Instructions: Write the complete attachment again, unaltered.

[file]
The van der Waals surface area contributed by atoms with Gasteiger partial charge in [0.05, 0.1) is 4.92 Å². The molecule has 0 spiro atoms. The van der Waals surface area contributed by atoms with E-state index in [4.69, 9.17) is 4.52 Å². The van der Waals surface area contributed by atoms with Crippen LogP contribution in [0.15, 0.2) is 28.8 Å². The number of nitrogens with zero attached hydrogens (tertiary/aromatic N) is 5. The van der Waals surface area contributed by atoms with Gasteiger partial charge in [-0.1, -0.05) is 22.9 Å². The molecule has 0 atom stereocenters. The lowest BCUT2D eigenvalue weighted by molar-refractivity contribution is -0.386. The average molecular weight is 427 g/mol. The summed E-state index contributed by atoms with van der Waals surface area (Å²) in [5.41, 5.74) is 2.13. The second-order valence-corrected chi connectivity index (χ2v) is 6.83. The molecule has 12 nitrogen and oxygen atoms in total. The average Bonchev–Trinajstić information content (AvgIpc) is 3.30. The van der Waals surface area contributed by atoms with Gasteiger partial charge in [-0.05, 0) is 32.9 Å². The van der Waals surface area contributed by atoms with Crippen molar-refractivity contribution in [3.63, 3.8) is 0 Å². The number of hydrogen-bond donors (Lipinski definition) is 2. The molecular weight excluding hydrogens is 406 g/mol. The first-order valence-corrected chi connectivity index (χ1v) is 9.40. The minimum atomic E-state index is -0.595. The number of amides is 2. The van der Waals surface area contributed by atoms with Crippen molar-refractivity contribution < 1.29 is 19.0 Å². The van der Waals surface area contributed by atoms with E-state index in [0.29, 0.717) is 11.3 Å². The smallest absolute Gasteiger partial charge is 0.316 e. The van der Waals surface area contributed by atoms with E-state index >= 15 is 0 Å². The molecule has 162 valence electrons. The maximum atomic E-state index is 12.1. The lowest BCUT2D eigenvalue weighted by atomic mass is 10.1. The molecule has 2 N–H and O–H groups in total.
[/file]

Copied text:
The van der Waals surface area contributed by atoms with Gasteiger partial charge in [0.05, 0.1) is 4.92 Å². The molecule has 0 spiro atoms. The van der Waals surface area contributed by atoms with E-state index in [4.69, 9.17) is 4.52 Å². The van der Waals surface area contributed by atoms with Crippen LogP contribution in [0.15, 0.2) is 28.8 Å². The number of nitrogens with zero attached hydrogens (tertiary/aromatic N) is 5. The van der Waals surface area contributed by atoms with Gasteiger partial charge in [-0.1, -0.05) is 22.9 Å². The molecule has 0 atom stereocenters. The lowest BCUT2D eigenvalue weighted by molar-refractivity contribution is -0.386. The average molecular weight is 427 g/mol. The summed E-state index contributed by atoms with van der Waals surface area (Å²) in [5.41, 5.74) is 2.13. The second-order valence-corrected chi connectivity index (χ2v) is 6.83. The molecule has 12 nitrogen and oxygen atoms in total. The average Bonchev–Trinajstić information content (AvgIpc) is 3.30. The van der Waals surface area contributed by atoms with Gasteiger partial charge in [-0.05, 0) is 32.9 Å². The van der Waals surface area contributed by atoms with Crippen molar-refractivity contribution in [3.63, 3.8) is 0 Å². The number of hydrogen-bond donors (Lipinski definition) is 2. The molecular weight excluding hydrogens is 406 g/mol. The first-order valence-corrected chi connectivity index (χ1v) is 9.40. The minimum atomic E-state index is -0.595. The number of amides is 2. The van der Waals surface area contributed by atoms with Crippen molar-refractivity contribution < 1.29 is 19.0 Å². The van der Waals surface area contributed by atoms with E-state index in [0.29, 0.717) is 11.3 Å². The smallest absolute Gasteiger partial charge is 0.316 e. The van der Waals surface area contributed by atoms with E-state index >= 15 is 0 Å². The molecule has 162 valence electrons. The maximum atomic E-state index is 12.1. The lowest BCUT2D eigenvalue weighted by atomic mass is 10.1. The molecule has 2 N–H and O–H groups in total.